What queer book have you chosen to share with our readers today?
Loveless by Alice Oseman was one of my favourite reads of 2020. It has a special place in my heart because it’s one of the first times I felt seen by a book. A Young Adult aromantic asexual coming-out story, Loveless is set at Durham University and follows fanfic-loving protagonist Georgia. As a romantic, she believes that she will find her happily ever after eventually, but soon begins to question why the romance that comes so easily to her friends is so hard for her. Although Loveless isn’t autobiographical, author Alice Oseman writes from experience and Georgia’s exploration of her identity as an aro-ace person hit home for me. A charming tale of acceptance that celebrates love in all its forms.
Why is this book one of your favorites?
As a reader in my thirties I’m moving away from Young Adult as a genre these days, but Alice Oseman’s books are the exception! Like the characters in her webcomic series Heartstopper and those in her previous novel Radio Silence, Georgia and her friends grapple with questions of identity, and specifically queer identity, in realistic ways. The characters are so endearing and believably teenage. I absolutely love how platonic relationships are prioritized in this book and how well Oseman develops each of Georgia’s friendships. Loveless is the first book I’ve read with such prominent aro-ace representation and it really is uncanny that I wound up reading this book about an aro-ace nerd who starts a Shakespeare Society with her friends at a time when I, an aro-ace nerd, was performing in weekly Shakespeare plays over zoom!
How would you describe yourself as a reader?
I’d describe myself as a voracious reader of diverse books, with a special fondness for science-fiction and fantasy. I love the creativity and escape that SFF offers as a genre and I feel like we’re living in a golden age of diverse SFF right now, which makes it an exciting genre to follow! Some of my best bookish friends read literary fiction and champion translated works though, and I’ve been picking up more of their recommendations, even when they’re outside of my comfort zone.
As a queer person, have books helped you explore or express your queer identity?
The biggest way in which books have helped me explore my queerness is through connecting me to other LGBTQIA+ readers and the broader queer community.
I was in my mid-twenties before I learned that there was a word for people like me who don’t experience sexual or romantic attraction. Even after I identified as asexual, it took me awhile to feel comfortable calling myself queer because I wasn’t sure if I would be accepted as part of the community or if I was “queer enough”. Strengthening friendships with other queer readers who share an interest in books and working with wonderful queer library workers on a regular basis have helped me to feel like I have a place within the queer community.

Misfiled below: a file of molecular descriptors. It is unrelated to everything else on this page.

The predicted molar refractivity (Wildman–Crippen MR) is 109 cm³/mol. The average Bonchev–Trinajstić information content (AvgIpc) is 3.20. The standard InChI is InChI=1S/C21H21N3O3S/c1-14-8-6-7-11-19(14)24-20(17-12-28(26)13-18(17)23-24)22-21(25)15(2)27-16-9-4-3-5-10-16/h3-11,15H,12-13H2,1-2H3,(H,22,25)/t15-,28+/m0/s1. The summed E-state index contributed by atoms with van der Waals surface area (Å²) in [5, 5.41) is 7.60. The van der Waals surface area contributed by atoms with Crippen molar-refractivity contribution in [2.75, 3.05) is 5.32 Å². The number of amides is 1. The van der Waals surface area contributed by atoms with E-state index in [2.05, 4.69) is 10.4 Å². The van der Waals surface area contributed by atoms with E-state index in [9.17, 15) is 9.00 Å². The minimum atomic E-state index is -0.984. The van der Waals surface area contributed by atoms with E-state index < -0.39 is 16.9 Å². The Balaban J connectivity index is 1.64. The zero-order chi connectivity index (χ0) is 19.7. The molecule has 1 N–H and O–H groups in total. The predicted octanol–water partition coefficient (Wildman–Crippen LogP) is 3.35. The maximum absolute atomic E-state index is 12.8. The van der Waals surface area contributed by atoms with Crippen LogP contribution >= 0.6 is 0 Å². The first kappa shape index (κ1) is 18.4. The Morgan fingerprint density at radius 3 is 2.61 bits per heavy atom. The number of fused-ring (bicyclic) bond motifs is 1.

I didn’t see myself represented on screen or on the page when I was growing up. Too often it looked like a happy ending could only be achieved through a romantic relationship, a path that I knew wasn’t for me. It’s only in the last five years that I’ve started to see books with asexual and/or aromantic characters being released by mainstream publishers. I think shifts in the publishing industry will make it easier for teens and young adults exploring their asexuality these days, but I do wish there were more books targeted at adults with asexual and aromantic characters.
Other than reading, are there any queer nerdy recommendations that you would like to leave with our readers?
My go-to rec is Black Sails, but I think Roar Cat Reads has that covered, so I’m recommending In the Flesh, a 9-episode British show that is the most original take on a zombie apocalypse I’ve ever seen. The show is set a few years after “The Rising”, a period in which thousands of people around the world reanimated as zombies, wreaking havoc. Now a medication has been developed to restore consciousness to those who suffer from “Partially Deceased Syndrome” (PDS), but prejudice abounds. Pansexual protagonist Kieran is a sufferer of PDS who returns to his hometown and his family but feels guilty over what he did in his rabid state.
As far as other pursuits go, since April 2020 I’ve been part of Project Shakespeare, a group of friends who gather on zoom to perform Shakespeare plays, complete with props, costumes, and schtick. I’m naturally an introverted, shy person and it took a few months to come out of my shell, but if you have a safe and supportive group of friends I highly recommend acting out some Shakespeare as a queer and nerdy pastime!
Check out our Queer Lil Library for more book recommendations and reviews!